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Carrier wave

  1. Feb 1, 2004 #1
    CAn someone explain how sound waves is modulated into Am and FM carrier waves? I only have a poor illustrarion i dont understand.
     
  2. jcsd
  3. Feb 1, 2004 #2

    drag

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    Science Advisor

    Greetings !

    Well, in an FM transmission, after the sound wave
    frequency is the transmitted (via a microphone) into
    electromagnetic oscillations the frequency of the sound
    waves can be "added" or "substracted" in a set proportion
    from the set FM transmission frequency. The amplitude of the
    FM waves is determined by the amplitude of the sound waves.

    In an AM transmission the reverse happens. The amplitude of
    the AM waves is determined by the frequency of the sound waves
    and the frequency of the AM waves is determined by the amplitude
    of the sound waves - with some proportionate addition/substraction
    from the set AM transmiossion frequency.

    In both cases it's also possible to make a digital date
    transmission. In the FM case you would need 1 or two
    frequencies and for an AM transmission you'll require
    1 or 2 amplitudes (1 because the 1 could just be represented
    by a stop in the transmission/reception).

    Live long and prosper.
     
  4. Feb 1, 2004 #3
    Hello, I have two descriptions:

    1. As quoted from one of my old military scrap books:

    In AM transmitters, the instantaneous amplitude of the rf output signal is varied in proportion to the modulating signal. The modulating signal may consist of many frequencies of various amplitudes and phases, such as the signals making up your own speech pattern. The microphone converts the audio frequency input (a person’s voice) into corresponding electrical energy. The driver amplifies the audio, and the modulator further amplifies the audio signal to the amplitude necessary to fully modulate the carrier. The output of the modulator is applied to the power amplifier. The power amplifier combines the rf carrier to the modulating signal in the power amplifier to produce the amplitude-modulated (AM) signal output for transmission. In the absence of a modulating signal, a continuous rf carrier is radiated by the antenna.

    In frequency modulation (FR) the modulating signal combines the carrier to cause the frequency of the resultant wave to vary with the instantaneous amplitude of the modulating signal. The modulating signal applied to a variable capacitor (varicap) causes the reactance to vary. The varicap is connected across the tank circuit of the oscillator. With no modulation, the oscillator generates a steady center frequency. With modulation applied, the varicap causes the frequency of the oscillator to vary around the center frequency in accordance with the modulating signal. The oscillator output is then fed to a frequency multiplier to increase the frequency and then to a power amplifier to increase the amplitude to the desired level for transmission.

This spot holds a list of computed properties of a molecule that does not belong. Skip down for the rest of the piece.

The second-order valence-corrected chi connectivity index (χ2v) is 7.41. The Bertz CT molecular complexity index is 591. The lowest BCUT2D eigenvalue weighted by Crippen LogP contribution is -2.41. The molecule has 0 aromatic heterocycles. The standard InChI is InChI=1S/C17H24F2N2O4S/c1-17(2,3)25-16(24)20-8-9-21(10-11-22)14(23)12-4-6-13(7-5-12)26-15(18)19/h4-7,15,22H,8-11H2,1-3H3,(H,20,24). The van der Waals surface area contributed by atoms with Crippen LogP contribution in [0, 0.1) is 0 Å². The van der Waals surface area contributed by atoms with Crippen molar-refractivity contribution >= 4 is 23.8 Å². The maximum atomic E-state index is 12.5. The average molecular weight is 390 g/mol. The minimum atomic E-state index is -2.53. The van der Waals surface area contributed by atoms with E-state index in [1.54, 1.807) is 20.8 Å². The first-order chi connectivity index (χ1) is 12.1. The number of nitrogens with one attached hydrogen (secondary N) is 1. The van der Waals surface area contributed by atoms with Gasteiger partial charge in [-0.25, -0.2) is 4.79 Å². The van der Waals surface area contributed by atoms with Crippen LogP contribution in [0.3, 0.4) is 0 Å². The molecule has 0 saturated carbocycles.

2. There is usually more to it than this, but to keep it basic, basically what the above states is:

    AM radio waves are oscillated energy waves who’s amplitude (current and/or voltage levels) are increased and decreased, even though its frequency stays the same for a given AM radio channel. For AM radio’s, when someone speaks into the microphone, the microphone converts the sound vibrations into electricity, which is then amplified in power levels so that it can effectively influence the power levels of the wave form produced by the frequency generator that generates the carrier wave (the oscillator tank circuit) when it is applied to the carrier wave (usually in the form of biasing) on the oscillator tanks circuits output to produce a varying voltage and/or current levels of the carrier wave, and then the whole is amplified again and then sent to a transmitter.

    FM radio waves are oscillated energy waves who’s frequency (oscillation pulse rate in Hertz) are increased and decreased, even though its amplitude (current and/or voltage levels) stays pretty much the same for a given FM radio channel. For FM radio’s, when someone speaks into the microphone, the microphone converts the sound vibrations into electricity, which is then amplified in power levels, which is then introduced to the variable capacitor of the oscillator tank circuit (the frequency generator that generates the carrier wave), which causes the tank circuit to produce a varying frequency directly proportional to the microphones signal influence, which is then sent to an amplifier and then to a transmitter.

    Hope this helps.
     
    Last edited: Feb 6, 2004
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